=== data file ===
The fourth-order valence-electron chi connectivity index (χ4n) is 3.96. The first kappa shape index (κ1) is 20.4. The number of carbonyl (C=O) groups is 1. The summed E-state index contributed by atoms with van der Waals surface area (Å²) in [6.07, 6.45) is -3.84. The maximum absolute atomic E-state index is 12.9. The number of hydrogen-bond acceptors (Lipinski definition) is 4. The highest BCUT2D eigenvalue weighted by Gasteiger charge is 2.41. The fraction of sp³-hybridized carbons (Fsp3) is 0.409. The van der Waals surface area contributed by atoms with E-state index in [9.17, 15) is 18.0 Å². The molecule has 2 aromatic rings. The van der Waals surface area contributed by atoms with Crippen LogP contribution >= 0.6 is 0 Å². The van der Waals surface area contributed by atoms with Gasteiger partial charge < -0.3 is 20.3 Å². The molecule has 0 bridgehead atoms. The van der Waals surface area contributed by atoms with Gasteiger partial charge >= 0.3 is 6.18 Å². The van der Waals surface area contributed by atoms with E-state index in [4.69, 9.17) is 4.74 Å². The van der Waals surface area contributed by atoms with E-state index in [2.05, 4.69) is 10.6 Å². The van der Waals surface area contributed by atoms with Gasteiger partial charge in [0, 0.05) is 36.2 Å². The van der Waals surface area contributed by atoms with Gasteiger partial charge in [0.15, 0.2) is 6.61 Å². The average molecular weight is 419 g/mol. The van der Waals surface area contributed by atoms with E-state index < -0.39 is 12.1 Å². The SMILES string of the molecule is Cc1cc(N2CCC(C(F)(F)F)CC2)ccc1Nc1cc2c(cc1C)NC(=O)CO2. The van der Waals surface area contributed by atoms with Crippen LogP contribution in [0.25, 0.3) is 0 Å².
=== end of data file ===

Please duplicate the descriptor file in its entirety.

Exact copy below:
The fourth-order valence-electron chi connectivity index (χ4n) is 3.96. The first kappa shape index (κ1) is 20.4. The number of carbonyl (C=O) groups is 1. The summed E-state index contributed by atoms with van der Waals surface area (Å²) in [6.07, 6.45) is -3.84. The maximum absolute atomic E-state index is 12.9. The number of hydrogen-bond acceptors (Lipinski definition) is 4. The highest BCUT2D eigenvalue weighted by Gasteiger charge is 2.41. The fraction of sp³-hybridized carbons (Fsp3) is 0.409. The van der Waals surface area contributed by atoms with E-state index in [9.17, 15) is 18.0 Å². The molecule has 2 aromatic rings. The van der Waals surface area contributed by atoms with Crippen LogP contribution >= 0.6 is 0 Å². The van der Waals surface area contributed by atoms with Gasteiger partial charge < -0.3 is 20.3 Å². The molecule has 0 bridgehead atoms. The van der Waals surface area contributed by atoms with Gasteiger partial charge >= 0.3 is 6.18 Å². The van der Waals surface area contributed by atoms with E-state index in [4.69, 9.17) is 4.74 Å². The van der Waals surface area contributed by atoms with E-state index in [2.05, 4.69) is 10.6 Å². The van der Waals surface area contributed by atoms with Gasteiger partial charge in [0, 0.05) is 36.2 Å². The van der Waals surface area contributed by atoms with Gasteiger partial charge in [0.15, 0.2) is 6.61 Å². The average molecular weight is 419 g/mol. The van der Waals surface area contributed by atoms with E-state index < -0.39 is 12.1 Å². The SMILES string of the molecule is Cc1cc(N2CCC(C(F)(F)F)CC2)ccc1Nc1cc2c(cc1C)NC(=O)CO2. The van der Waals surface area contributed by atoms with Crippen LogP contribution in [0.25, 0.3) is 0 Å².